Table 1. Mean (±SD) concentric (CON) and eccentric (ECC) peak torque (Nm) in dominant and non-dominant legs of trained and untrained soccer players.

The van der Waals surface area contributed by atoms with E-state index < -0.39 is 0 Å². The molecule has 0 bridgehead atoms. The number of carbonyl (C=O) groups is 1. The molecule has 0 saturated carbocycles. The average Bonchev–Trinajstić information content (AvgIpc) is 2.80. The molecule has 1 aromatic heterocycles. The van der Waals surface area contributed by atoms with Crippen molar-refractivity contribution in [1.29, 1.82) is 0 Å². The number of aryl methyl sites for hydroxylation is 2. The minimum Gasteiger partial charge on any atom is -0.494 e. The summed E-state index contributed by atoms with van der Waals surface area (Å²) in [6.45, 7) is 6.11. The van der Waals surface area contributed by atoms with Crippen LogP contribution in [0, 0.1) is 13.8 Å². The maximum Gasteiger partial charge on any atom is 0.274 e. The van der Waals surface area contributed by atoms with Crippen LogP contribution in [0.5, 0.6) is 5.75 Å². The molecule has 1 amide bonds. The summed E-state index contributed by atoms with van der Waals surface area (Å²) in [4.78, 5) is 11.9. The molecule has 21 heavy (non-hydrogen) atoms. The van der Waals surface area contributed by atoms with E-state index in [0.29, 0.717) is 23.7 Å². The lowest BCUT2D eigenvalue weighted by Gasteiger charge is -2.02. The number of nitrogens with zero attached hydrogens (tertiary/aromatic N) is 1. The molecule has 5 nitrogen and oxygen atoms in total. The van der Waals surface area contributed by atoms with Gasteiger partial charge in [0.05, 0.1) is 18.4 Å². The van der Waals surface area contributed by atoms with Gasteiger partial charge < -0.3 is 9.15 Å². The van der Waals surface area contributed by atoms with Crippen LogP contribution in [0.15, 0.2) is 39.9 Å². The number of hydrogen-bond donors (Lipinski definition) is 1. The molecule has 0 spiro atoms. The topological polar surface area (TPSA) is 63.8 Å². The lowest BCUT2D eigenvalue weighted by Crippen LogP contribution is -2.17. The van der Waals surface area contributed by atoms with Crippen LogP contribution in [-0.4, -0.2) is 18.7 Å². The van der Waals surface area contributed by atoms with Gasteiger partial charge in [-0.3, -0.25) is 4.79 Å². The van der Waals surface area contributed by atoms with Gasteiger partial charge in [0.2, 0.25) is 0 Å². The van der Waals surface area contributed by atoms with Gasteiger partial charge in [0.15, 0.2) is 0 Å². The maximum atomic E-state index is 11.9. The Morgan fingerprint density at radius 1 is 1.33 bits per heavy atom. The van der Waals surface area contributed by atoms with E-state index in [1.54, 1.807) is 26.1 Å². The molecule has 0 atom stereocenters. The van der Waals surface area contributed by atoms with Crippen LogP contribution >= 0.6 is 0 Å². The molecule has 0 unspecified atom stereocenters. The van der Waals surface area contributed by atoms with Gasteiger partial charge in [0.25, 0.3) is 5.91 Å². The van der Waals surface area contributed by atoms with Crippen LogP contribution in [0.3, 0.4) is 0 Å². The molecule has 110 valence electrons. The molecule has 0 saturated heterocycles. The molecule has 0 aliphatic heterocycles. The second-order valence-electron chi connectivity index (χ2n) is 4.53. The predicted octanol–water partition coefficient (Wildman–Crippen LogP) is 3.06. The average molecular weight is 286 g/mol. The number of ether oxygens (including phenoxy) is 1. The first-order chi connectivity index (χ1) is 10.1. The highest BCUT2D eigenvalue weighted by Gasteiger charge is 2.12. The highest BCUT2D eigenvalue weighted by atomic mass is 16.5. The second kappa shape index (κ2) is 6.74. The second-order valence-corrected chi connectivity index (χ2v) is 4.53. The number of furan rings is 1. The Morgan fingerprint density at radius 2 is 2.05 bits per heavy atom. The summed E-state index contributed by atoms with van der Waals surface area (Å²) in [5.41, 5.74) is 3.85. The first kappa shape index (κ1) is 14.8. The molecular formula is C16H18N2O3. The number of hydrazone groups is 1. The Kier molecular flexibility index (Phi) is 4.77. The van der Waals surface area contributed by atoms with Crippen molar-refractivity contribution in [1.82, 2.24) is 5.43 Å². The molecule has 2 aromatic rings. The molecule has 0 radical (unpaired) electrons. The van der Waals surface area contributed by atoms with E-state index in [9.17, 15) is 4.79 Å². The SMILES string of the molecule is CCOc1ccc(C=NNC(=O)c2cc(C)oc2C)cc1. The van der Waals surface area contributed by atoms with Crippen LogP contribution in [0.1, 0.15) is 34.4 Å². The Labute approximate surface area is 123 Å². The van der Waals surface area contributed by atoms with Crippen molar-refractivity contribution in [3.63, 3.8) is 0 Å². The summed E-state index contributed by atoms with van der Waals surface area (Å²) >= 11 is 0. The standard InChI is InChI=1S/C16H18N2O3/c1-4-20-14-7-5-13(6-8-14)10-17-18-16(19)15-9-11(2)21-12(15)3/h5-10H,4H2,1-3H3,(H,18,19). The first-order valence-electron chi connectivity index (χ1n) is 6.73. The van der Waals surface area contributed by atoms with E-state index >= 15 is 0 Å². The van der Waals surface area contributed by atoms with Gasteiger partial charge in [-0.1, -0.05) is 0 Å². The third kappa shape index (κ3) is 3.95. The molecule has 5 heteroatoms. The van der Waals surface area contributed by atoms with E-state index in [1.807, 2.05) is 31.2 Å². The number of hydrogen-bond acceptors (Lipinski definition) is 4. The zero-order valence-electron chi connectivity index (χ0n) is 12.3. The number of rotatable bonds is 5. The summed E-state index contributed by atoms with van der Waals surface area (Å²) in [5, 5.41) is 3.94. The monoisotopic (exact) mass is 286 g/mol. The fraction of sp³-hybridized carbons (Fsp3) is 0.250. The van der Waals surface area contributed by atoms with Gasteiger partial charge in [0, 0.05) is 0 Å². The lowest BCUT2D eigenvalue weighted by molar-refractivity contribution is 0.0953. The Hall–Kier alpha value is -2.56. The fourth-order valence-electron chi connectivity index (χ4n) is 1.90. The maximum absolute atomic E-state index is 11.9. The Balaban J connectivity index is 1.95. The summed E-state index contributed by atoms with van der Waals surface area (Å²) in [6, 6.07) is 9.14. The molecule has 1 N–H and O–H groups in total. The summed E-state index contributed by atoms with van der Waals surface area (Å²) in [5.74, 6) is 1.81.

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Present results demonstrate soccer involvement induces significant developments in the isokinetic strength of the knee musculature. The gains in strength were more pronounced in the knee extensors than the flexors and generally more marked at faster angular velocities. These observations may be attributed to the specific muscle loading patterns experienced during soccer related activities. For example, during kicking actions the quadriceps extend the knee rapidly and speeds may approximate 24.4 rad s−1 (Orchard et al., 2002). Atball contact, momentum is transferred from the kicking foot/ankle complex to the ball. In return the ball transmits an opposing torque, loading the quadriceps. Over time this loading process would result in the strengthening of the extensors particularly at the faster velocities but also influences muscle strength at lower velocities.